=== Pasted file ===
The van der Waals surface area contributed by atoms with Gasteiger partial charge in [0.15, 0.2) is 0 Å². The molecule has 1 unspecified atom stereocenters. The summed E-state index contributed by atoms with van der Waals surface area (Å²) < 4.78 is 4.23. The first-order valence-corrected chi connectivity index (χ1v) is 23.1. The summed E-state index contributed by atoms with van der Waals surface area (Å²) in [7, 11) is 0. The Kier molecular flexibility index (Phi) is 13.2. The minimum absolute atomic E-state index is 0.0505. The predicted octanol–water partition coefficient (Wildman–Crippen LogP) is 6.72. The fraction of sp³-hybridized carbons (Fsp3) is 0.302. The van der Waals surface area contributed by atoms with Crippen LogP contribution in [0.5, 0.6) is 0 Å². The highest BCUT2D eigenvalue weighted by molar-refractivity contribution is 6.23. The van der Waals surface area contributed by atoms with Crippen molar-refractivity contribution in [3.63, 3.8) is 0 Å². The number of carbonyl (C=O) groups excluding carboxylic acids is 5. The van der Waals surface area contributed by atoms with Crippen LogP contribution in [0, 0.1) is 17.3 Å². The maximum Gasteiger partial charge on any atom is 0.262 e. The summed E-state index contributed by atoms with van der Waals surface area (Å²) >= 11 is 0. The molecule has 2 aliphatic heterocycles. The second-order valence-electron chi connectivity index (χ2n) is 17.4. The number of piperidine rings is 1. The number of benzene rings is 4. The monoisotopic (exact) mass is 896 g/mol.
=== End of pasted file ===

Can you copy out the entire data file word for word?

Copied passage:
The van der Waals surface area contributed by atoms with Gasteiger partial charge in [0.15, 0.2) is 0 Å². The molecule has 1 unspecified atom stereocenters. The summed E-state index contributed by atoms with van der Waals surface area (Å²) < 4.78 is 4.23. The first-order valence-corrected chi connectivity index (χ1v) is 23.1. The summed E-state index contributed by atoms with van der Waals surface area (Å²) in [7, 11) is 0. The Kier molecular flexibility index (Phi) is 13.2. The minimum absolute atomic E-state index is 0.0505. The predicted octanol–water partition coefficient (Wildman–Crippen LogP) is 6.72. The fraction of sp³-hybridized carbons (Fsp3) is 0.302. The van der Waals surface area contributed by atoms with Crippen LogP contribution in [0.5, 0.6) is 0 Å². The highest BCUT2D eigenvalue weighted by molar-refractivity contribution is 6.23. The van der Waals surface area contributed by atoms with Crippen molar-refractivity contribution in [3.63, 3.8) is 0 Å². The number of carbonyl (C=O) groups excluding carboxylic acids is 5. The van der Waals surface area contributed by atoms with Crippen LogP contribution in [0, 0.1) is 17.3 Å². The maximum Gasteiger partial charge on any atom is 0.262 e. The summed E-state index contributed by atoms with van der Waals surface area (Å²) >= 11 is 0. The molecule has 2 aliphatic heterocycles. The second-order valence-electron chi connectivity index (χ2n) is 17.4. The number of piperidine rings is 1. The number of benzene rings is 4. The monoisotopic (exact) mass is 896 g/mol.